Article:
Conversations with prominent Italian feminist thinkers Lea Melandri, Luisa Muraro, and Adriana Cavaero, as well as three essays - appearing in English for the first time - by author, journalist, and renown political figure Rossana Rossanda.
The Future of the World Is Open examines the work and thought of three prominent Italian feminist philosophers, Lea Melandri, Luisa Muraro, and Adriana Cavarero, as it delves into the significant experiences that shaped them, highlighting their converging and diverging positions. Also appearing here for the first time in English translation are three essays by renowned author, journalist, and political figure Rossana Rossanda. Rossanda's essays offer a critical perspective on some of the contentious theoretical nodes with which Italian feminist thought has wrestled. Written in terse and engaging language, this book explores challenging philosophical and political questions, with themes including masculine domination; the body as the site of sedimented lived experience; sexual difference; the symbolic; the imaginary; feminine political authority; feminine subjectivity; and material humanism. A vivid picture of the socio-political context of Italian feminism emerges—illuminating its strong commitment to practice—and informing and enriching contemporary discussions at the intersection of different disciplinary perspectives.
Elvira Roncalli is Professor of Philosophy at Carroll College. She is the coeditor (with Silvia Benso) of Contemporary Italian Women Philosophers: Stretching the Art of Thinking, also published by SUNY Press.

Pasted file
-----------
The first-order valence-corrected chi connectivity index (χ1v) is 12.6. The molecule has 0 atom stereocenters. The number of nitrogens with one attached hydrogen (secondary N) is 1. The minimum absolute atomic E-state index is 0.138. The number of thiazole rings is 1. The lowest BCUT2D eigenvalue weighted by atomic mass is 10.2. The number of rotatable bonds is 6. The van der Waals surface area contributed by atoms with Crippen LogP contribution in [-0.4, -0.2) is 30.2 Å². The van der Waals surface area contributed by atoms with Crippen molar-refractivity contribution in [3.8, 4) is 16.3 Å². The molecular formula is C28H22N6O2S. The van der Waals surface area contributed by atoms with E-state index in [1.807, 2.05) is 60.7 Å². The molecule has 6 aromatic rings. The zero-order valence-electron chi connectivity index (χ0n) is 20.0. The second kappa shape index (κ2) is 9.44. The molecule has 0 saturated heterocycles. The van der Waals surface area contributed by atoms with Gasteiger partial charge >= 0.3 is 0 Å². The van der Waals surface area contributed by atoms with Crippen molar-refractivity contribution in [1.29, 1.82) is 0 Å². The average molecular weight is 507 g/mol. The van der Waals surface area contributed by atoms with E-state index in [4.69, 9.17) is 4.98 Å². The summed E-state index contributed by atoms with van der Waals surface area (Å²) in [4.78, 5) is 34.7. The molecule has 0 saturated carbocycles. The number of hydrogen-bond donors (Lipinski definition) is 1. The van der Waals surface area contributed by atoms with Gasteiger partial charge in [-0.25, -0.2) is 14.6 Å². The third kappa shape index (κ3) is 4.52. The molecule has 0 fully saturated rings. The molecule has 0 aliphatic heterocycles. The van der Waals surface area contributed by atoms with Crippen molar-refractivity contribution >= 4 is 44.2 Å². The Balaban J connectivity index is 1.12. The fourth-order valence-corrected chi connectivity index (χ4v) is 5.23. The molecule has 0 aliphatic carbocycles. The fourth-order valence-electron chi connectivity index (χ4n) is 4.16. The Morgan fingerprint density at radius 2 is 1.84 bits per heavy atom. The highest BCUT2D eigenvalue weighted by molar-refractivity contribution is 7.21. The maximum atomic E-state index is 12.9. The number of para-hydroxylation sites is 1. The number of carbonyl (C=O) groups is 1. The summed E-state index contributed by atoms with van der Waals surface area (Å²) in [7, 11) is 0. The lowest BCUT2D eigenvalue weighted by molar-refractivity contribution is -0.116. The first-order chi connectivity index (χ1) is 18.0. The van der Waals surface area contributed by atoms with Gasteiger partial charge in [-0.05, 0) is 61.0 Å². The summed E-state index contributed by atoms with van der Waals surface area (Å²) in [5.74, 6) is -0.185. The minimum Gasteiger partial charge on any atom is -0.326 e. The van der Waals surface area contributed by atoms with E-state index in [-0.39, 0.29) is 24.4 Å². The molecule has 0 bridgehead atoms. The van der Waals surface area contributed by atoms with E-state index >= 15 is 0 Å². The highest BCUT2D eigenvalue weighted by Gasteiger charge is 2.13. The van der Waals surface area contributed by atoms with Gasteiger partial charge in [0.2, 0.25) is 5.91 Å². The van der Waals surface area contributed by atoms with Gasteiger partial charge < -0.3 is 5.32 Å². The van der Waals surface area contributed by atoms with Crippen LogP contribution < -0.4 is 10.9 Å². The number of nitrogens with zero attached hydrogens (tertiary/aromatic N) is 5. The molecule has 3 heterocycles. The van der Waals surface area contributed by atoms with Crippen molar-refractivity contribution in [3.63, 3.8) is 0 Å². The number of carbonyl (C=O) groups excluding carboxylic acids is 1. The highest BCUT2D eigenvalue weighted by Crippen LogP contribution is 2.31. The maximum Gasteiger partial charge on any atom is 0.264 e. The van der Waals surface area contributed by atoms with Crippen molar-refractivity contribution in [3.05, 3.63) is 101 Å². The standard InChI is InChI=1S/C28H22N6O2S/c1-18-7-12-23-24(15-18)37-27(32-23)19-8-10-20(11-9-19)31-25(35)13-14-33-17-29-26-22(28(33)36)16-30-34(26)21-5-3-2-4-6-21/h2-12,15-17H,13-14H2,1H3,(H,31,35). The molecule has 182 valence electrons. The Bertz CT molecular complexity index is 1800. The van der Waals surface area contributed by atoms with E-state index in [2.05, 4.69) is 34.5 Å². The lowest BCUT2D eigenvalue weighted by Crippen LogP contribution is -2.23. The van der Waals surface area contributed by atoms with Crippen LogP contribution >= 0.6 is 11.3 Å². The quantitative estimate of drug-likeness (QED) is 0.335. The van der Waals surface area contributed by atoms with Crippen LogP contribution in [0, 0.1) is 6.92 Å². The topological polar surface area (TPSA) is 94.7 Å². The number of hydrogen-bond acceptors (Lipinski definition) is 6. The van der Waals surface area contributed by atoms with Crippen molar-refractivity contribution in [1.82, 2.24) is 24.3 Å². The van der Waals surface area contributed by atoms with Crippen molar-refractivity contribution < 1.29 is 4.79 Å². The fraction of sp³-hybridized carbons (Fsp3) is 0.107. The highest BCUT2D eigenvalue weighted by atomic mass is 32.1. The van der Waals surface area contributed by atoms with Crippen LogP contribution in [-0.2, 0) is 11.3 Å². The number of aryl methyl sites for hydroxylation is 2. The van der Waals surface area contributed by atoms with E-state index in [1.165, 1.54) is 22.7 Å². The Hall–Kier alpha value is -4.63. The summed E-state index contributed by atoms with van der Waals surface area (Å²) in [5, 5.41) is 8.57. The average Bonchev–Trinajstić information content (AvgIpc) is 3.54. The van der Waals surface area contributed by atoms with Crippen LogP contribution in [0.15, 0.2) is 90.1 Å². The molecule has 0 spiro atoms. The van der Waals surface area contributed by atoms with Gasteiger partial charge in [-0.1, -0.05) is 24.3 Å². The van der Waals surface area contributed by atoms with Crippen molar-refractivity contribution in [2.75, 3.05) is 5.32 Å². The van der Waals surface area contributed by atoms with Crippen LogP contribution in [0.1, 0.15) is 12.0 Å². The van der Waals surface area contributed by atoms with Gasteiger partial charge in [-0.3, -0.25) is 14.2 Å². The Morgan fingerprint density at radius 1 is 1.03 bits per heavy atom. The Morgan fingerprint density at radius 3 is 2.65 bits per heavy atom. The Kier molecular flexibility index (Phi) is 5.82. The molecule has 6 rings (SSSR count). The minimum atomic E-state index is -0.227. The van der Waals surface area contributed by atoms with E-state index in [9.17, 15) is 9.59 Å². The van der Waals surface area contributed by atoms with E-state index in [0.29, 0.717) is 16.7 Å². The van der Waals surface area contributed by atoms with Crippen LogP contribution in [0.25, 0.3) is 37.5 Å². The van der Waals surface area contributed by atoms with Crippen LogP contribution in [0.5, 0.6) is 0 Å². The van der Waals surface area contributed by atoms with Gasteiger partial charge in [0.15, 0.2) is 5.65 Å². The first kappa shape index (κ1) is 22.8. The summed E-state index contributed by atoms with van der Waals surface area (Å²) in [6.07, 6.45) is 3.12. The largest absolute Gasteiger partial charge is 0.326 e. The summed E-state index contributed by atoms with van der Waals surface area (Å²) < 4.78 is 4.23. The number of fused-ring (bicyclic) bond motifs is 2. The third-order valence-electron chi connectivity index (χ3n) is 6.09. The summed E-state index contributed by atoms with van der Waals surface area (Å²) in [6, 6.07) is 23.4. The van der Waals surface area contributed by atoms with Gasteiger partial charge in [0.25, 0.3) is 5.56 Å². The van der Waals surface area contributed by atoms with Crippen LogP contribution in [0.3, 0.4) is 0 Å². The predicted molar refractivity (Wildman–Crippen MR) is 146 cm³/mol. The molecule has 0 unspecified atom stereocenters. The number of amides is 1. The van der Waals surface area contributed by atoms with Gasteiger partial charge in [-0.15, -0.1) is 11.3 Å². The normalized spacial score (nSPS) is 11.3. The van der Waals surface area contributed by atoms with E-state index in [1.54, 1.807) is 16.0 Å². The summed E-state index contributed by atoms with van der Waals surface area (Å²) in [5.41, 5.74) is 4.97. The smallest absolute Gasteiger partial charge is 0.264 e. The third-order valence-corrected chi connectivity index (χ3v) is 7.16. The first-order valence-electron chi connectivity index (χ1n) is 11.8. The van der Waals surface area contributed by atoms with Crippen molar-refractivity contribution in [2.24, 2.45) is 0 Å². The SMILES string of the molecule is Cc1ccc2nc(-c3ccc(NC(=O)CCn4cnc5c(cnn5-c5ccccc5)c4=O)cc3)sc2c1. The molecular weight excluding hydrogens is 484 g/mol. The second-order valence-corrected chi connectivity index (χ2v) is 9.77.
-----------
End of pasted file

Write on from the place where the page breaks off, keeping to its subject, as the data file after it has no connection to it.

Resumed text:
"This extremely engaging and timely volume marks important contributions to the history of feminist thinking, philosophical feminism in particular, and to Italian social and political thinking in the late twentieth century."— Pierre Lamarche, Utah Valley University
"Although theoretically rich in its contents, particularly its use of feminist methodologies, this highly original volume is also an important work of oral intellectual history and a contribution to the memory of 1970s Italy."— Alessandra Montalbano, University of Alabama
"Roncalli's intellectual and cultural connections to the subjects she interviews give this volume its greatest strength. Roncalli interweaves questions about ideas with the personal and political backgrounds of Muraro, Melandri, and Cavarero, who recount the ways in which feminist philosophy became a distinct force in Italy."— Elaine Miller, Miami University